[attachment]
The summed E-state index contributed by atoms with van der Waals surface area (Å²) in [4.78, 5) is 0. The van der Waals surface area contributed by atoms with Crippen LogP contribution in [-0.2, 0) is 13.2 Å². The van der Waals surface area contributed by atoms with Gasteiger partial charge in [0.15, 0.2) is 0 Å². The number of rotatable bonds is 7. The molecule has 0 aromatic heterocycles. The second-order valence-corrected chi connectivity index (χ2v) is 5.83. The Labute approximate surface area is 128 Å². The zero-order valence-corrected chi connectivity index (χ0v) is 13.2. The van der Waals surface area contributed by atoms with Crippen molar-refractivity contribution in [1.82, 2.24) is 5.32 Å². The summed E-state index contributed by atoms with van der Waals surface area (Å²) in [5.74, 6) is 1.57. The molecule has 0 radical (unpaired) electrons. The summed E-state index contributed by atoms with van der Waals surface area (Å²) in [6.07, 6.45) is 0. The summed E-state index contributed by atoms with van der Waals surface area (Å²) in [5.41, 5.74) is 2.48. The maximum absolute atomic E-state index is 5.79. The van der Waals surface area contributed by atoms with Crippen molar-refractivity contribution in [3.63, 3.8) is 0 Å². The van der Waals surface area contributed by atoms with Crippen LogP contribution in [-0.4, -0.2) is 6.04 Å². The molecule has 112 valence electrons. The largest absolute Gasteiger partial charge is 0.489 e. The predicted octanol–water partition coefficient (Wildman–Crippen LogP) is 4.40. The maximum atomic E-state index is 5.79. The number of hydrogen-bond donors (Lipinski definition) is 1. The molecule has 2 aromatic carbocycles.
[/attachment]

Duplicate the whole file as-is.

The summed E-state index contributed by atoms with van der Waals surface area (Å²) in [4.78, 5) is 0. The van der Waals surface area contributed by atoms with Crippen LogP contribution in [-0.2, 0) is 13.2 Å². The van der Waals surface area contributed by atoms with Gasteiger partial charge in [0.15, 0.2) is 0 Å². The number of rotatable bonds is 7. The molecule has 0 aromatic heterocycles. The second-order valence-corrected chi connectivity index (χ2v) is 5.83. The Labute approximate surface area is 128 Å². The zero-order valence-corrected chi connectivity index (χ0v) is 13.2. The van der Waals surface area contributed by atoms with Crippen molar-refractivity contribution in [1.82, 2.24) is 5.32 Å². The summed E-state index contributed by atoms with van der Waals surface area (Å²) in [5.74, 6) is 1.57. The molecule has 0 radical (unpaired) electrons. The summed E-state index contributed by atoms with van der Waals surface area (Å²) in [6.07, 6.45) is 0. The summed E-state index contributed by atoms with van der Waals surface area (Å²) in [5.41, 5.74) is 2.48. The maximum absolute atomic E-state index is 5.79. The van der Waals surface area contributed by atoms with Crippen molar-refractivity contribution in [3.63, 3.8) is 0 Å². The van der Waals surface area contributed by atoms with Crippen LogP contribution in [-0.4, -0.2) is 6.04 Å². The molecule has 112 valence electrons. The largest absolute Gasteiger partial charge is 0.489 e. The predicted octanol–water partition coefficient (Wildman–Crippen LogP) is 4.40. The maximum atomic E-state index is 5.79. The number of hydrogen-bond donors (Lipinski definition) is 1. The molecule has 2 aromatic carbocycles.